Fed lessons from Summers’ exit

Lawrence Summers was right to pull the pin on his efforts to be Fed chair. His exit from the running shows that the White House must act quickly in producing a nominee.

FT.com

Given his bleakening prospects, Lawrence Summers did the right thing in withdrawing from the contest to be the next chair of the Federal Reserve. It would have been an ugly fight that he might well have lost. Even had the Senate confirmed him, the process would have damaged confidence in the future of the Fed.

Summers showed grace to bow out before things got unmanageable. Alas, that spectre now dogs Barack Obama’s presidency. This week the Fed is likely to begin tapering its $US85 billion a month in quantitative easing – a key moment in the cycle. Whomever Obama selects to replace Ben Bernanke, it is vital he avoids further disruptions.

Whether it is Janet Yellen, the current Fed vice-chair, or someone else, the White House also needs to act quickly. Confirmations can drag on for months and Bernanke’s term expires at the end of January.

It must also act with far greater surety. One reason Summers went down was because the White House put his name out as their favourite but then did nothing to defend him from his rising chorus of critics. Most people assume Yellen will now get the nod. Either way, Obama must ensure her name is not suspended in limbo for too long. Lawrence Summers was felled by Democrats, who saw him as too close to Wall Street. Republicans could make life very difficult for Janet Yellen.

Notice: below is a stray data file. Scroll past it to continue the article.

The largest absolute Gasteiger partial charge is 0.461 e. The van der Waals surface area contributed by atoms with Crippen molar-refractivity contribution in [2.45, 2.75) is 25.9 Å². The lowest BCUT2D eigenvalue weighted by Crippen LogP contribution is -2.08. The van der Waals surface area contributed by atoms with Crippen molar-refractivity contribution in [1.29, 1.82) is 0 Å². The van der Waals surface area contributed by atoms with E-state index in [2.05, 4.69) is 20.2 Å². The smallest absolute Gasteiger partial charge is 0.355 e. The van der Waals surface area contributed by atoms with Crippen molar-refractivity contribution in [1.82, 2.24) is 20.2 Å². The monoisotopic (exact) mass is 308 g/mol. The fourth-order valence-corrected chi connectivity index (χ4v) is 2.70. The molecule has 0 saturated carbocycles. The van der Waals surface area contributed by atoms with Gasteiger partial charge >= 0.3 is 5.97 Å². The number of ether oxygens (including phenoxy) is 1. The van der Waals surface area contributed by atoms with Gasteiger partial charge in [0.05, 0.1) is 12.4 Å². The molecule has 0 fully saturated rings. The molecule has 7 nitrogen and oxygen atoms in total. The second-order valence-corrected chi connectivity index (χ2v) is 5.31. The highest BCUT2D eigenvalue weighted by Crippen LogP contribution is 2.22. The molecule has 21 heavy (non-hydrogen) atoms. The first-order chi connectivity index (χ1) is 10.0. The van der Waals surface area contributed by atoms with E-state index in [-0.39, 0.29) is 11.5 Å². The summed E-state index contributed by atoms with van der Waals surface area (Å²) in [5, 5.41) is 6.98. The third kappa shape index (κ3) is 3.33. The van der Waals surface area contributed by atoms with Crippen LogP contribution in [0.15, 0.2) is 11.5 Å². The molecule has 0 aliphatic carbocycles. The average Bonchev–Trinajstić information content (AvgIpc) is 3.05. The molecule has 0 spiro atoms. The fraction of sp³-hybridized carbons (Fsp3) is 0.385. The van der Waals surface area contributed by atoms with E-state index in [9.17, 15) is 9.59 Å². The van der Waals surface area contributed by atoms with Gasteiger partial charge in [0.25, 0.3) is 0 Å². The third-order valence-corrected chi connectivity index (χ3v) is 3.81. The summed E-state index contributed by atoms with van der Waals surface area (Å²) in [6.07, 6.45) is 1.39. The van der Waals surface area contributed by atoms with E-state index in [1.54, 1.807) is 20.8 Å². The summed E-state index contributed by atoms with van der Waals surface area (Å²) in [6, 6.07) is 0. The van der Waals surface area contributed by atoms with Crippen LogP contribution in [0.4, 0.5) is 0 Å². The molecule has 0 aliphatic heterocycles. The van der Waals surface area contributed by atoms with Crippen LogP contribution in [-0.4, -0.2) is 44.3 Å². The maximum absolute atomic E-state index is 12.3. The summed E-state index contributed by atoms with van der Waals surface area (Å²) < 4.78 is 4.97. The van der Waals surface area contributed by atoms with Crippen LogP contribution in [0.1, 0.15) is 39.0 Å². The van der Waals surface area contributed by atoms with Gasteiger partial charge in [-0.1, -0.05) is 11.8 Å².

Above all, the White House needs to signal continuity. Ben Bernanke has done a good job guiding the US economy through an anaemic recovery having taken extraordinary steps to keep it afloat after the 2008 crash. In spite of the personality battles, the difference between the various names floated to replace him is minimal. All, including Yellen and Summers, agree that active monetary policy has been necessary to the recovery. Each is aware of the need for the Fed to be vigilant on the too-big-to-fail banks.

The FT’s chief concern is about the nomination process rather than the name. In short, Obama needs to step up his game. On Wednesday the Fed is likely to begin a cautious start to its QE tapering. The White House should not cut across that message. But as soon as possible thereafter, Obama will need to have produced his nominee.

The president will also need to back him or her up with a full-blown campaign on Capitol Hill. Presidents need to engage and persuade. That is the clearest lesson from the Summers debacle.

Copyright The Financial Times Limited 2013

Related Articles